|By Erin Maxwell|
Faceless serial killers, masked maniacs, slackers turned slashers and all manner of things that go bump in the night will come out to play this October as Epic Pictures’ Tales of Halloween makes its way to the big screen.
Ten twisted tales from the filmmaking collective known as the October Society offer their take on All Hallow’s Eve with stories about the nasty side of Halloween, like a piece of poisoned candy.
Darren Lynn Bousman (Saw 2), Axelle Carolyn (Soulmate), Adam Gierasch (Night of the Demons), John Skipp and Andrew Kasch (Never Sleep Again: The Elm Street Legacy), Neil Marshall (The Descent), Lucky McKee (The Woman), Mike Mendez (Big Ass Spider), Dave Parker (The Hills Run Red), Ryan Schifrin (Abominable) and Paul Solet (Grace) take turns behind the camera in the horror anthology.
At the San Diego Comic-Con panel, the directors chatted about the importance of the project and the opportunities it provided them as filmmakers.
“There are many things that are wonderful about this project, but certainly from a creative standpoint was freedom. That was the thing. We work so much with companies that offer a little bit of freedom, but you’re basically delivering a product…You are making something for someone else,’ said Mendez. “This was an opportunity to make what you want.”
In the pic, Hallween traditions, no matter how innocuous, are baptised in blood and given a demented take by the horror helmers.
In Parker’s segment, Sweet Tooth, even the sweet side of the holiday is shown to have its dark side.
“We have all these directors, and they are all coming up with stories and they are taking all the cool Halloween traditions. So, I came up with this idea of coming up with a bit of folklore, a sort of cautionary tale of ‘Don’t binge eat your Halloween candy; share it.’ So this is about people who don’t” said Parker.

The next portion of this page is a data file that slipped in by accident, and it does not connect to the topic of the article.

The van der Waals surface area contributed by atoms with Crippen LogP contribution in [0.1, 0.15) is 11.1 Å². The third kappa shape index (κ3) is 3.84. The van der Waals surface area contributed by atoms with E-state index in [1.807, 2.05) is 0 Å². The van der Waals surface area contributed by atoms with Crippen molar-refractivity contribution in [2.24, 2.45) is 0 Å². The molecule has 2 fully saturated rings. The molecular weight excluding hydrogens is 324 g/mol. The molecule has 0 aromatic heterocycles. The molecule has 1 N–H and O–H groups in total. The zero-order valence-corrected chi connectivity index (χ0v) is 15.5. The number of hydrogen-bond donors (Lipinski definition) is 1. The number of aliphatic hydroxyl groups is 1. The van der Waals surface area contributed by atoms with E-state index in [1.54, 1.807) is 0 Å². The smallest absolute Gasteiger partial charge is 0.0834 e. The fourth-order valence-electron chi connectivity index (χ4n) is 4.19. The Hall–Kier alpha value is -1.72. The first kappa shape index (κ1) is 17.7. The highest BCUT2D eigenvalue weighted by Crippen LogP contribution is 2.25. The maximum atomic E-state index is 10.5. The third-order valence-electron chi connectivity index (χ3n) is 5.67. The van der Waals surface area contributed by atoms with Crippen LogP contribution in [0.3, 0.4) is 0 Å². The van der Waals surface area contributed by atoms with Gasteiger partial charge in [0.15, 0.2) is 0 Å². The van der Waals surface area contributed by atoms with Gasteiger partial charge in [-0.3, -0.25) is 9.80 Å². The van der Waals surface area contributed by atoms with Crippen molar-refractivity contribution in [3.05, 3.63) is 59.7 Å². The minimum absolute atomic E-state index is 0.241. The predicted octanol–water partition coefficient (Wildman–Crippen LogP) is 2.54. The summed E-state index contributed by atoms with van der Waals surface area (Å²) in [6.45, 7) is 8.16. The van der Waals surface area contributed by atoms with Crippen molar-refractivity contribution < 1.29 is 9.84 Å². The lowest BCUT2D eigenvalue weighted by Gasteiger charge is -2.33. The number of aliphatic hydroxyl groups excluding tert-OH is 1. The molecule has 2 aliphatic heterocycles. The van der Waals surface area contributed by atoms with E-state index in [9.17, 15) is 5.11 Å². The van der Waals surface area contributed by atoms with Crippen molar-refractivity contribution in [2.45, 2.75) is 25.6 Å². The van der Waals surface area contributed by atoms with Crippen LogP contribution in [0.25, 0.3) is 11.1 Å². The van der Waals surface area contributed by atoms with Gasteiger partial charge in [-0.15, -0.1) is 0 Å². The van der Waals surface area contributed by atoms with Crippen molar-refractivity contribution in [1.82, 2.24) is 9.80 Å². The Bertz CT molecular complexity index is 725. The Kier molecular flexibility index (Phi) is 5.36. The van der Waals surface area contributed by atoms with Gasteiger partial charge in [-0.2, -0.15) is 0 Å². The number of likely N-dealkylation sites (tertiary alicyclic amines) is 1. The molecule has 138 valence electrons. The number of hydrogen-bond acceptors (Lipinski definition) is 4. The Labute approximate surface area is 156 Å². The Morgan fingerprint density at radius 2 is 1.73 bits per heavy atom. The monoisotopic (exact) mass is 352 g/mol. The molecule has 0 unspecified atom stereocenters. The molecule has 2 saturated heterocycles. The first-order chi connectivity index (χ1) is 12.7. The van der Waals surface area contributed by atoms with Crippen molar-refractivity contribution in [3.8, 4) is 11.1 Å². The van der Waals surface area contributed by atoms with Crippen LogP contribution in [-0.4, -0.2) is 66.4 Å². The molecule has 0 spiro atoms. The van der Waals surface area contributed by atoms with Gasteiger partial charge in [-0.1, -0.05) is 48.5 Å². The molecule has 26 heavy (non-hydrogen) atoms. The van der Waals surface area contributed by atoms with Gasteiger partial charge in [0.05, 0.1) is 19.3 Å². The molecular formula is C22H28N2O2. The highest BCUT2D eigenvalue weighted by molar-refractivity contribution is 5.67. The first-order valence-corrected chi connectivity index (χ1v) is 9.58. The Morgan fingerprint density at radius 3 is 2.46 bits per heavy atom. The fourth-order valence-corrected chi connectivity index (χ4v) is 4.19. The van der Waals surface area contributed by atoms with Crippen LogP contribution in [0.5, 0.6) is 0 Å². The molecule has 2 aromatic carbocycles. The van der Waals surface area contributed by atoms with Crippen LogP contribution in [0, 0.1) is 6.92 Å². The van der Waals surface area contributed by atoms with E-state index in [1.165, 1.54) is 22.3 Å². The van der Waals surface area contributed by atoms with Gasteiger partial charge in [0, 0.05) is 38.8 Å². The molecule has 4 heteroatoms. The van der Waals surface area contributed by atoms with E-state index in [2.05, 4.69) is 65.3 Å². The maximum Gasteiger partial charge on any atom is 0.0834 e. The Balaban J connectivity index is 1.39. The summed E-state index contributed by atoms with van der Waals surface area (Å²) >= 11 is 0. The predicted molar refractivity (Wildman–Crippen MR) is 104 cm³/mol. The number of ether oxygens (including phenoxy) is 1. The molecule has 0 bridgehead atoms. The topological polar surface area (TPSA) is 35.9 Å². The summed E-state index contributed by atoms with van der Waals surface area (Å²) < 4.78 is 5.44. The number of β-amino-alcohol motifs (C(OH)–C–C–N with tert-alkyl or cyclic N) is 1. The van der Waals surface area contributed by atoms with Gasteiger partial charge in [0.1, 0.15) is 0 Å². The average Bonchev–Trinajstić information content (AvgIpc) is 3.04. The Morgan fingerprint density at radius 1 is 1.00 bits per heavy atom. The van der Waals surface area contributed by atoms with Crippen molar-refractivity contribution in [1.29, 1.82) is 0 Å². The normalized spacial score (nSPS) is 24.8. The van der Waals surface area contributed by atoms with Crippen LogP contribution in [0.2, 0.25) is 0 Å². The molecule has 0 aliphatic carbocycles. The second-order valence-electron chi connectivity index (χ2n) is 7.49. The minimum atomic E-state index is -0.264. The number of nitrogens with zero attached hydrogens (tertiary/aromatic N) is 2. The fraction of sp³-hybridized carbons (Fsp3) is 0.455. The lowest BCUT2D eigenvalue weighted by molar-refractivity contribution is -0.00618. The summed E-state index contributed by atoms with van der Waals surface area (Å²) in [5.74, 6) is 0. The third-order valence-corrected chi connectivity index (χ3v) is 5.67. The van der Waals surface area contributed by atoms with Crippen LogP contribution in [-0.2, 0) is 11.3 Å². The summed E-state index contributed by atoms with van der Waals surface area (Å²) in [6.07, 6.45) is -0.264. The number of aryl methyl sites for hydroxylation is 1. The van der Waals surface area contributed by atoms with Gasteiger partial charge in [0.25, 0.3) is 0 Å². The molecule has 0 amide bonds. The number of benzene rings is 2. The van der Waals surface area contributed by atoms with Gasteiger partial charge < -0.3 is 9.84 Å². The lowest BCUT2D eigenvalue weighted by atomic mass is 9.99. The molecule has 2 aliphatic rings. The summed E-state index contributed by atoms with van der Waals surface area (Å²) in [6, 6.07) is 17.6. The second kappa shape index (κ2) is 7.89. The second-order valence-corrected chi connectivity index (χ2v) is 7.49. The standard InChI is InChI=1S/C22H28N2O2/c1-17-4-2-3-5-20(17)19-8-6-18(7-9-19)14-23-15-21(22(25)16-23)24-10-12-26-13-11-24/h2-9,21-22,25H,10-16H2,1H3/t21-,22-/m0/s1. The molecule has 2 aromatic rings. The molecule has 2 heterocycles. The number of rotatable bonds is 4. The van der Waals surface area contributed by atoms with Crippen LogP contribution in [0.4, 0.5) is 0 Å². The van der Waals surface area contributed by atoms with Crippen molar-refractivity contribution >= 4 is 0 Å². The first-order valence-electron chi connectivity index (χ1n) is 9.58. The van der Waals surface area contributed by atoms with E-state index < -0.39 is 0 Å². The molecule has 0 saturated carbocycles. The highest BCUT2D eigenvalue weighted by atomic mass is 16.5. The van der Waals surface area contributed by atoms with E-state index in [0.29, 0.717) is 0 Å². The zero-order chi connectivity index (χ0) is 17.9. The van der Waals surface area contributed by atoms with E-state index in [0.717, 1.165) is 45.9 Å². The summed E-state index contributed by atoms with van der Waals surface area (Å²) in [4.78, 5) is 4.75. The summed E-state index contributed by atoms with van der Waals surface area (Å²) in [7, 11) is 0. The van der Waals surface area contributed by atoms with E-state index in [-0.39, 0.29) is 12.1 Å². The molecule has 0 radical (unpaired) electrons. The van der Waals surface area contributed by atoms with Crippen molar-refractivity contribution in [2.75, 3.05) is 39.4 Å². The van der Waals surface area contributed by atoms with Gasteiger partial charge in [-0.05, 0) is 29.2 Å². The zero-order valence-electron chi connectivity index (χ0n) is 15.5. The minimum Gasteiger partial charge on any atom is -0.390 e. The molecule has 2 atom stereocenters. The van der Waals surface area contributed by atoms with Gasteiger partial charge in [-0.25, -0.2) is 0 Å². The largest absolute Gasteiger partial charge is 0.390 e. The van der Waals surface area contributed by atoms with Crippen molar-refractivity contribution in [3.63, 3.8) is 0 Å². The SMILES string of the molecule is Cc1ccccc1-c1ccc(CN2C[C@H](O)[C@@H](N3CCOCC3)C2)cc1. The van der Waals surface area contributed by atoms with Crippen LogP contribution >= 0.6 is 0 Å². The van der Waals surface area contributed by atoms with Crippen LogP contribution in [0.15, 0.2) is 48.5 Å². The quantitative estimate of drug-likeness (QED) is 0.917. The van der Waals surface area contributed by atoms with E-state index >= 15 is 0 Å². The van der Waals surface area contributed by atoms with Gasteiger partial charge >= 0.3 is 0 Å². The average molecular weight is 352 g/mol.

Solet’s segment The Weak and the Wicked gave the director a chance to try his hand at tackling a few of his influences.
“It’s like Sergio Leone meets Walter Hill, like The Warriors by way of Leone. The coolest thing about this is that you can basically do whatever you want as long as it was Halloween themed. So, what are my most obscure cinematic fetishes that nobody else will ever let me explore in a feature film?,” said Solet. “So I can do Leone and ‘Warriors’ and hire my very favorite actors and cover them in tattoos and blood.”
The freedom to create allowed the helmers to free range to turn any and all aspects of the kiddie holiday in on itself, ever one as innocent as a pumpkin.
In Marshall’s Bad Seed, even giant orange gourds with goofy faces aren’t safe.
“It’s based on the idea that every year millions of pumpkins get slaughtered. So I thought what if a genetically modified pumpkin comes to life and takes revenge,” said Marshall. “I think the tone of it was similar to Gremlins in a way, just dark, twisted and gory but funny at the same time.”
Mendez’s tale of Friday the 31st pays tribute to the over-the-top horror comedies and kill-’em-all slasher pics of the ‘80s and ‘90s.
“I’m a huge horror geek. What I want to see is probably what a lot of people want to see, which is a lot of gore and decapitations and things on the big screen that we don’t get to see anymore,” said Mendez. “I looked at it as an opportunity to just go wild and do something you don’t see in cinema anymore, which is excessive gore.”
In addition to the creative freedom the directors were given in their stories, the filmmakers were also given the chance to work with their favorite actors. Cameos in the movie include John Landis, Mick Garris, Lin Shaye, Greg Grunberg, Barry Bostwick, Clare Kramer and John Savage, just to name a few.